Better Money Habits: Decisions to make when buying a car – Foster's Daily Democrat

Your priorities should help you plan your purchase.

When you need a new car, the choices you make at the dealership help determine your monthly payments and how much you pay for the car overall. Think through the following three questions before you finalize your ride.


Decision No. 1: Big down payment or small one?

Consider whether to make a down payment and, if so, how large it should be. The amount helps determine the size of your monthly payments. If you don’t have much saved or are prioritizing other goals like saving for retirement, you may need to put down a low sum or forgo the down payment entirely in exchange for higher monthly payments and paying more total interest.

Let’s say you’ve decided on a $30,000 car, and you’re approved for a five-year loan at a 3 percent annual percentage rate (APR).

Consider how the numbers for your purchase would work within your budget and in the context of your overall financial goals.

Down payment: $5,000; $10,000.

Monthly payment: $449, $359.

Total you pay (including interest): $31,953, $31,562.

Decision No. 2: Longer or shorter loan term?

The average term for a car loan is 68 months, according to 2016 data from Experian, but you could get a shorter or longer one. Bank of America offers loans up to 72 months. Longer loan terms mean lower monthly payments; however, you end up paying more interest over the life of the loan. Shorter loan terms mean a harder hit to your monthly budget, but you pay less in interest during the loan term. See how this decision plays out for the example below, assuming a down payment of $5,000 and a loan amount of $25,000 with a 3 percent APR.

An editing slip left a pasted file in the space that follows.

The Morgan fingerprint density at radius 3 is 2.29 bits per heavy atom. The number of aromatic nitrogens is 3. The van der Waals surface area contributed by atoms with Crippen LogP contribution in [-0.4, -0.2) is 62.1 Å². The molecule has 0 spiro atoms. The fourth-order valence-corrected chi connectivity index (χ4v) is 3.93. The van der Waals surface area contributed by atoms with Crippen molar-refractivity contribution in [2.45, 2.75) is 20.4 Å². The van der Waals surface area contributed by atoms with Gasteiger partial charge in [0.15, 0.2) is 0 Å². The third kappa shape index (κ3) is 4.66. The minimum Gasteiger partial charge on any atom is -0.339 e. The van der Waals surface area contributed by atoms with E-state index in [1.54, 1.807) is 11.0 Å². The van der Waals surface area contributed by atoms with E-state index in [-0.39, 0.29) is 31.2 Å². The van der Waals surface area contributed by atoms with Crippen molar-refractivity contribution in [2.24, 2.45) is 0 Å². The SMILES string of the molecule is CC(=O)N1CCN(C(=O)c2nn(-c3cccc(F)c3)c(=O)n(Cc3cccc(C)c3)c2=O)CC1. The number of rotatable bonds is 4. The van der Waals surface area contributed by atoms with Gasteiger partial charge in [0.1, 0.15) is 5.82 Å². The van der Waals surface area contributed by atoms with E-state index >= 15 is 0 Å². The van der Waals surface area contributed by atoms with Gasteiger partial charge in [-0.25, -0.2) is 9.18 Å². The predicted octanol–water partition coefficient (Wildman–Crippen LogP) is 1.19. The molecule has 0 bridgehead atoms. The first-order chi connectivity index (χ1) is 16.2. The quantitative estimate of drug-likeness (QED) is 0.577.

Loan term: 48 months, 72 months.

Monthly payment: $553, $380.

Total you pay (including interest): $31,561, $32,349.

Keep in mind other factors that might help you make your decision. For instance, a longer loan term would mean the car is worth less once it’s paid off, due to depreciation. However, if a low monthly payment freed up cash you put toward your credit card or other high-interest debt, you could come out ahead with the longer loan term.

Decision No. 3: Lease or buy?

If you intend to keep your car for a long time, it’s usually better to buy the car up front rather than lease it for a while and then buy it at the end of the lease period. But the decision gets trickier if you expect to keep the car for only a few years. Leasing is designed for that scenario. But when you crunch the numbers, is it a better choice than reselling your car as soon as your loan is paid off?

You can delve deeper into a comparison of the costs of buying vs. leasing with this video. Our example below assumes you pay $2,000 down on a $30,000 vehicle at 3% APR on a loan (or .00125 money factor on a lease), and the vehicle’s residual value after three years is $16,250.

Your choice: 36-month loan, 36-month lease.

Monthly payment: $814, $405.

Total you pay: $31,304, $16,250.

Expected value of car for you after 3 years: $16,500, $0 (because you return it to the leasing company).

Cost for use (including interest): $14,804, $16,250.


Keep sight of the big picture

Virtually any form of financing pushes the total cost of your vehicle above its selling price, so it’s important to calculate that amount—and figure out how to pay it—before deciding. Always take a hard look at your expected monthly payment to gauge whether you can realistically work it into your budget.

Taking the time to match your situation and needs with the right payment option is the best way to keep your finances on track so you can relax and enjoy your new set of wheels.

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